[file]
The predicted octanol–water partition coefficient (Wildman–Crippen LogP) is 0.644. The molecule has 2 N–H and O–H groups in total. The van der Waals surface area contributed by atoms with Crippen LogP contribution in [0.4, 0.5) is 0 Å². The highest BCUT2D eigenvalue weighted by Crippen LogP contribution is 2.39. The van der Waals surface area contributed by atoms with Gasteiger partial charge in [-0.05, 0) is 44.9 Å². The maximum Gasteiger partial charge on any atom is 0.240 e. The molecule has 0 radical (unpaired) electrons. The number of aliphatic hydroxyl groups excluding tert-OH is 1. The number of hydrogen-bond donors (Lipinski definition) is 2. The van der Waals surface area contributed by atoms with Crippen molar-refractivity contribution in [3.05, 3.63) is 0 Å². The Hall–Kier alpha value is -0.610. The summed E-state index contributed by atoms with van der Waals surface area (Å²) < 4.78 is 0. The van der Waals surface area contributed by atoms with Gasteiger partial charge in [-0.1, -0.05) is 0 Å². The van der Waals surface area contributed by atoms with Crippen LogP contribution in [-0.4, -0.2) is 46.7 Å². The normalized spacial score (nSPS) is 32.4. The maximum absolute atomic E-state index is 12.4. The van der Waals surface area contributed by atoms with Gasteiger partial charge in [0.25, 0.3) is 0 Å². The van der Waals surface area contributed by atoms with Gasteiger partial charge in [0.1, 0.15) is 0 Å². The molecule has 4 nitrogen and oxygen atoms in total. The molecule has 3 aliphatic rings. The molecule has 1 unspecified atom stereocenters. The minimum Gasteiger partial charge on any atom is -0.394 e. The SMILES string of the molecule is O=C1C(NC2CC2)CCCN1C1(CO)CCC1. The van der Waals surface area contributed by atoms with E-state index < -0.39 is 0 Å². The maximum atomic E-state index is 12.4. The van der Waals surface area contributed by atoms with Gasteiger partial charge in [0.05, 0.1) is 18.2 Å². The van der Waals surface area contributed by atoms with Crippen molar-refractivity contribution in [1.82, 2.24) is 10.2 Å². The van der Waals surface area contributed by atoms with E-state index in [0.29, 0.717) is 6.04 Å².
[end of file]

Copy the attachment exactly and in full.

The predicted octanol–water partition coefficient (Wildman–Crippen LogP) is 0.644. The molecule has 2 N–H and O–H groups in total. The van der Waals surface area contributed by atoms with Crippen LogP contribution in [0.4, 0.5) is 0 Å². The highest BCUT2D eigenvalue weighted by Crippen LogP contribution is 2.39. The van der Waals surface area contributed by atoms with Gasteiger partial charge in [-0.05, 0) is 44.9 Å². The maximum Gasteiger partial charge on any atom is 0.240 e. The molecule has 0 radical (unpaired) electrons. The number of aliphatic hydroxyl groups excluding tert-OH is 1. The number of hydrogen-bond donors (Lipinski definition) is 2. The van der Waals surface area contributed by atoms with Crippen molar-refractivity contribution in [3.05, 3.63) is 0 Å². The Hall–Kier alpha value is -0.610. The summed E-state index contributed by atoms with van der Waals surface area (Å²) < 4.78 is 0. The van der Waals surface area contributed by atoms with Gasteiger partial charge in [-0.1, -0.05) is 0 Å². The van der Waals surface area contributed by atoms with Crippen LogP contribution in [-0.4, -0.2) is 46.7 Å². The normalized spacial score (nSPS) is 32.4. The maximum absolute atomic E-state index is 12.4. The van der Waals surface area contributed by atoms with Gasteiger partial charge in [0.25, 0.3) is 0 Å². The van der Waals surface area contributed by atoms with Gasteiger partial charge in [0.1, 0.15) is 0 Å². The molecule has 4 nitrogen and oxygen atoms in total. The molecule has 3 aliphatic rings. The molecule has 1 unspecified atom stereocenters. The minimum Gasteiger partial charge on any atom is -0.394 e. The SMILES string of the molecule is O=C1C(NC2CC2)CCCN1C1(CO)CCC1. The van der Waals surface area contributed by atoms with E-state index < -0.39 is 0 Å². The maximum atomic E-state index is 12.4. The van der Waals surface area contributed by atoms with Gasteiger partial charge in [0.05, 0.1) is 18.2 Å². The van der Waals surface area contributed by atoms with Crippen molar-refractivity contribution in [1.82, 2.24) is 10.2 Å². The van der Waals surface area contributed by atoms with E-state index in [0.29, 0.717) is 6.04 Å².